Albert Zarb-Cousin, branch manager of Fry & Kent Estate Agents in Southsea looks at how the market is settling a month after Brexit.
A month or so on following Brexit, I am still being asked by clients what is happening to the local property market?
There is certainly plenty of debate and a number of differing opinions on what may, or may not happen in the long term but even more uncertainty on what is happening right now!
Even before Brexit, there were signs the property market was arriving at yet another peak with evidence of house prices slowing down particularly at the point when the new stamp duty tax was introduced on April 1.
As with the 2006/7 market, I recall buyers saying that prices were going to fall but in reality all that happened was a natural readjustment where prices levelled off for a period of time before increasing once again. I bet those who decided not to buy at the time are kicking themselves now, given prices have risen remarkably 10 years on!
With news only this week of a marginal growth in the economy, predictions of a reduction in the BOE base rate next month and mortgage deals for buyers substantially better than six months ago, you can begin to understand why I believe there is a certain amount of stability in the current housing market despite all the doom and gloom merchants stating otherwise.
All these ingredients amount to a market so far unaffected by Brexit.
Arguably, it is still too early to call as the physical process of leaving the EU has yet to commence.
However, many UK businesses are already doing deals with our European neighbours well ahead of the government triggering Article 50 .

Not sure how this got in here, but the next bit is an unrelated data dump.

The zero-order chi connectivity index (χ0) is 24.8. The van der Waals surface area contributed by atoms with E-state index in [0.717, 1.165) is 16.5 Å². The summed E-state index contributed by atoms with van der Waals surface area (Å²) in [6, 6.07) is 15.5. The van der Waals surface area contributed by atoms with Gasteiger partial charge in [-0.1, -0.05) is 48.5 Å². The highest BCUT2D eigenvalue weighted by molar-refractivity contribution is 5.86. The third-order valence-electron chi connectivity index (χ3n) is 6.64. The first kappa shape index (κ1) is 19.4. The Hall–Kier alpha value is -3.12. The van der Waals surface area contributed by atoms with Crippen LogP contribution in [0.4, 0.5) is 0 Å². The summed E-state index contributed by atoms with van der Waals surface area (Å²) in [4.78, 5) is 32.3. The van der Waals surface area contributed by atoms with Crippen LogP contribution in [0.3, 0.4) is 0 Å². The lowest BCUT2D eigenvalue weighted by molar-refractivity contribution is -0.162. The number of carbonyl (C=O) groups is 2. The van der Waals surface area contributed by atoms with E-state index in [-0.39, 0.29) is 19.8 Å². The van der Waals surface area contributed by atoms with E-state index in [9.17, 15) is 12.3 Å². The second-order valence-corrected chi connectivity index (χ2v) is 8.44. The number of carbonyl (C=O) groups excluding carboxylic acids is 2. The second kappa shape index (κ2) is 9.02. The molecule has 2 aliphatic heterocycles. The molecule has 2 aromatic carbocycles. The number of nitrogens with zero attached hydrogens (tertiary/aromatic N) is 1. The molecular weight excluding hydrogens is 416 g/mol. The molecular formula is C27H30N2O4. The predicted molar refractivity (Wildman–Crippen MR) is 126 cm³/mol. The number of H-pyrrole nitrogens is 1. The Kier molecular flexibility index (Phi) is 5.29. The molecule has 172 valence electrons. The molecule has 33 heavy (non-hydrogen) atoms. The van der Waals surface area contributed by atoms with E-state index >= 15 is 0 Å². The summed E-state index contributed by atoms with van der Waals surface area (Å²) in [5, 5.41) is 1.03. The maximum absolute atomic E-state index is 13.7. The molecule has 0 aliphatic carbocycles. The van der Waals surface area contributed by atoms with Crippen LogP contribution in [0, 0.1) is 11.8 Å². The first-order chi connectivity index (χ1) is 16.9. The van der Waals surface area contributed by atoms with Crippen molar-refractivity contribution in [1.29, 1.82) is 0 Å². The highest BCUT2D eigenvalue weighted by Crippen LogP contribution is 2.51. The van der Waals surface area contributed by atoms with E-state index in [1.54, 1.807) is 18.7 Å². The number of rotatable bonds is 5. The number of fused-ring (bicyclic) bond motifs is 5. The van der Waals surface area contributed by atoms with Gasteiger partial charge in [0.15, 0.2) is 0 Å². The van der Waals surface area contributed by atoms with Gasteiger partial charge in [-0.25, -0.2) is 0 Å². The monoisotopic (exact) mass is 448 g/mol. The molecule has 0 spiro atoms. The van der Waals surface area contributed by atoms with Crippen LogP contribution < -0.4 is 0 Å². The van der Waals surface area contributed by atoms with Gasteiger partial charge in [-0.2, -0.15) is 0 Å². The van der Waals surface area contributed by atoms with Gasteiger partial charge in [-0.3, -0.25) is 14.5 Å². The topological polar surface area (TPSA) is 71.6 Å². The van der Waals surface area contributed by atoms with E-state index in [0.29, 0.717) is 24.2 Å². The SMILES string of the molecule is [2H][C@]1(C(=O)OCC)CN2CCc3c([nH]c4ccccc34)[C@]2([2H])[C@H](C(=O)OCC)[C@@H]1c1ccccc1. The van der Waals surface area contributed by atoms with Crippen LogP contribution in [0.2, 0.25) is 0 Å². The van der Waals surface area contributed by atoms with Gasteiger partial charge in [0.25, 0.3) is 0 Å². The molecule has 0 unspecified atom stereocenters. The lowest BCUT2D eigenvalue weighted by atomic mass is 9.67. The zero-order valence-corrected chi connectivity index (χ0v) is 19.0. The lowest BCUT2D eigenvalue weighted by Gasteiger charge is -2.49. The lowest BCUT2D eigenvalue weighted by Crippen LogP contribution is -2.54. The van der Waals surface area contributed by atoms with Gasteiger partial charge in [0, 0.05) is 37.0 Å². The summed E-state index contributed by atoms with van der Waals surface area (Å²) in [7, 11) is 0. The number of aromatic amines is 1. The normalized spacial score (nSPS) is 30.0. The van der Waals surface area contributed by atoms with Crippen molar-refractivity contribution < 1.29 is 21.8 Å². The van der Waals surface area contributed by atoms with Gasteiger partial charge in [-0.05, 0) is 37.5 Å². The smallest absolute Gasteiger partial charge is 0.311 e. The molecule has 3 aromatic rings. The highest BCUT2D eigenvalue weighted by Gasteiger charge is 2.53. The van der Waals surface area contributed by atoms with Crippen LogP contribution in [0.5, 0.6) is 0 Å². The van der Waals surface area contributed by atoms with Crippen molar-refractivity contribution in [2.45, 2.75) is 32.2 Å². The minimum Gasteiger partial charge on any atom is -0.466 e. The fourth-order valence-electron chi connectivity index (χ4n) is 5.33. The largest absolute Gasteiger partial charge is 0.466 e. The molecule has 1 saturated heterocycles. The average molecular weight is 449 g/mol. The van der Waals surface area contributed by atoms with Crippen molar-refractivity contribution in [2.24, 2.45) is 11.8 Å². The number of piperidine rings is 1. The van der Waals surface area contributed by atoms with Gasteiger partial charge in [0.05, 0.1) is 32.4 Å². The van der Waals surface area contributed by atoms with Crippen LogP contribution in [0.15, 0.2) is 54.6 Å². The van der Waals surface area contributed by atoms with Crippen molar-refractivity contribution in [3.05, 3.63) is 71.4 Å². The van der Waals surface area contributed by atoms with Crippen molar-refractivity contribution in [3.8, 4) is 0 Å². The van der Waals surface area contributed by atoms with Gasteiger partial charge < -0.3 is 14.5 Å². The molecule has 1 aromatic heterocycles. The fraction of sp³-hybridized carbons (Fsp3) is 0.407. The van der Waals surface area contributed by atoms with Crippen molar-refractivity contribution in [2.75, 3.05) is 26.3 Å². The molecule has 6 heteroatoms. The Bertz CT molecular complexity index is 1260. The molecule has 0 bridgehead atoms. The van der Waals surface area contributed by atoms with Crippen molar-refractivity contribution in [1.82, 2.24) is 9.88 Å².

The introduction of a new 10-year fixed rate mortgage at only 2.39 per cent is something worth considering as long as you have a healthy deposit.
Even first-time buyers can now benefit from better deals saving around £1,300 over a two-year deal. It still makes buying a property a sound investment.
I am sure you have heard the ‘gossip stories’ of so called experts predicting that prices are going to crash. Certainly, there are some city analysts who have come up with all sorts of forecasts. I have even come across one analyst who has predicted a rise in prices!
However, I rarely hear advice has been taken from property professionals, who after all, live and breathe the business on a day to day basis. I would never give advice on how to fix a car if I know nothing about cars!
I reported last month, demand is one of the key drivers in any economy and while this demand is strong and supply still at a 10-year low, sensibly priced properties will still sell well.
At the moment there are no signs of any impending crash in house prices although I will be keeping a very close eye on the latest house-price index launched by the government a couple of months ago.
As for our Southsea market, I would still encourage sellers to sell and buyers to buy in the knowledge that bricks and mortar continues to represent a sound investment.